As with all injuries, the body needs rest. Ice, compression, and anti-inflammatory painkillers are also used in the short-term to treat the pain and inflammation of a hamstring injury.

Later, (very) gentle stretches are undertaken. Massage may be recommended to prevent scar tissue from forming and to encourage blood flow to the area.

If the hamstring was torn, surgery may be required, as noted above.

One Common Theme in Prevention

We all know sports players who have terrible form but who get the job done.

There are golfers who jerk one hip out when driving down a fairway, baseball players who clench the bat and strain their necks when swinging, weight lifters who jerk barbells up and then swing the weight into place instead of controlling the movement with their musculature.

All of these examples are biomechanical fails. The athlete didn’t learn proper form when he or she entered the sport, and so continues to place unnecessary strain on the body every time they play.

This is one of the main reasons for injury. Proper technique while pursuing the goal, rather than just going for the goal in any manner possible, will keep an athlete healthier, longer. And if the athlete is a pro, that can mean millions of more dollars.

Good Form Creates:

Good Form Creates Balance and Directional Power
  • Balance – Balance keeps the body’s weight and the pressure it’s putting on the bones and joints in reasonable proportion to the movement. An imbalance may put the body’s entire weight on one delicate bone structure in the foot, or on an awkwardly-placed knee joint. One snap and you’re out of the game
  • Directional Power – Yes, you have power, but is all of the power you’re generating going toward your in-the-moment goal of taking a shot or defending a play? With incorrect form, you may be using much of your leg strength to stabilize yourself, instead of pushing off the ground during a rebound. With the correct form, you engage all of your muscles toward your objective. It makes you that much more powerful.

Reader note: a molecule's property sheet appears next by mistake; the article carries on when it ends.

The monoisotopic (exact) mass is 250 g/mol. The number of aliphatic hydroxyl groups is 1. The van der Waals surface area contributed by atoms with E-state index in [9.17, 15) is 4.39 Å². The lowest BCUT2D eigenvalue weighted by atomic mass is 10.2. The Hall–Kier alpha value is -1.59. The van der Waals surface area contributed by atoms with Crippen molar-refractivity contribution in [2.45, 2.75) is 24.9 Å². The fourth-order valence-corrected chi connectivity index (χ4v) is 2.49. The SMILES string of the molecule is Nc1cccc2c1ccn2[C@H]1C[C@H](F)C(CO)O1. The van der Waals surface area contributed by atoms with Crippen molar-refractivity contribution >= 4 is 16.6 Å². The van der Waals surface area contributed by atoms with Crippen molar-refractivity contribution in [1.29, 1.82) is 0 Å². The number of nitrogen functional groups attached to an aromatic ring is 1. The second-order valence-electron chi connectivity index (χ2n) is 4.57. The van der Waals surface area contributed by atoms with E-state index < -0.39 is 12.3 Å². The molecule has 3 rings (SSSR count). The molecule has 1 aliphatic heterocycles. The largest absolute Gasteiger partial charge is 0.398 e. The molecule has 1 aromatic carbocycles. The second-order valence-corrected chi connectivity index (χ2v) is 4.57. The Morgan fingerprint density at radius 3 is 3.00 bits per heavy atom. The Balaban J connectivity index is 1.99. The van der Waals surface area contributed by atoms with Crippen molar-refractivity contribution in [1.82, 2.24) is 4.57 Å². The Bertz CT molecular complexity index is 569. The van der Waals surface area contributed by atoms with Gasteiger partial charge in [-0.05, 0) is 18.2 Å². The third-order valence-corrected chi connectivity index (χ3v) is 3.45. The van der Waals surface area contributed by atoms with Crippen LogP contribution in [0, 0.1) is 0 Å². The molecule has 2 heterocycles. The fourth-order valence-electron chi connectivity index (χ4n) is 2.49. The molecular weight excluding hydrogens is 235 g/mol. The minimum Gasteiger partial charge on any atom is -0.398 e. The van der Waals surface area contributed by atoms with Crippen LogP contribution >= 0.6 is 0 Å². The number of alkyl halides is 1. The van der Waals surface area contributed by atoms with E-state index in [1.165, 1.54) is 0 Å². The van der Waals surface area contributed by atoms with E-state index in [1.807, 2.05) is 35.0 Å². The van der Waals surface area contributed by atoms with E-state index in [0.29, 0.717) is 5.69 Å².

So when your coach tells you to widen your stance, keep your chin up and shoulders back, and to breathe, there’s a reason.

Yo! Yoga!

At least one NBA team keeps a yoga instructor on staff for the sole purpose of reducing injuries among the team.

The Orlando Magic works with a yoga trainer for increased range of motion, reduced risk of tissue damage, and improved breathing.

Why is breathing correctly part of the equation? Breath affects the ribcage, which affects the alignment of the spine and shoulders. Considering that the Mayo Clinic calls the shoulder joint the most vulnerable joint in the world of sports, proper breathing can work to prevent strains.

Trainer Dana Santas emphasizes that our breathing should not remain in the chest but should reach far down into the belly. This trainer, who works with NBA and MLB teams, states that you can’t properly condition your core if you don’t start with proper breathing technique.

It looks like big-league teams believe enough in the theory—and the results—to hop on the bandwagon.

In Conclusion

There are thousands of components that make up the human body. Ideally, they all work together comfortably and as intended during sport. Clearly, that’s not always the case.

Interestingly, injury tends to occur at just a few “flashpoints.” For basketball players, it’s the parts of the body listed above that are seen most frequently on the league’s injury report.

For other sports, the joints and bones on the list may vary. The knee, however, tends to be a staple on such lists since it supports so much weight and since most sports (with the possible exceptions of bowling and fencing) require sharp twisting motions.

Until sports medicine becomes more streamlined and coaches learn how to better reduce injuries among their players, each professional team will continue to keep several orthopedic medical professionals on staff.

Injuries are always something to bear in mind when betting on the NBA, or indeed any sport.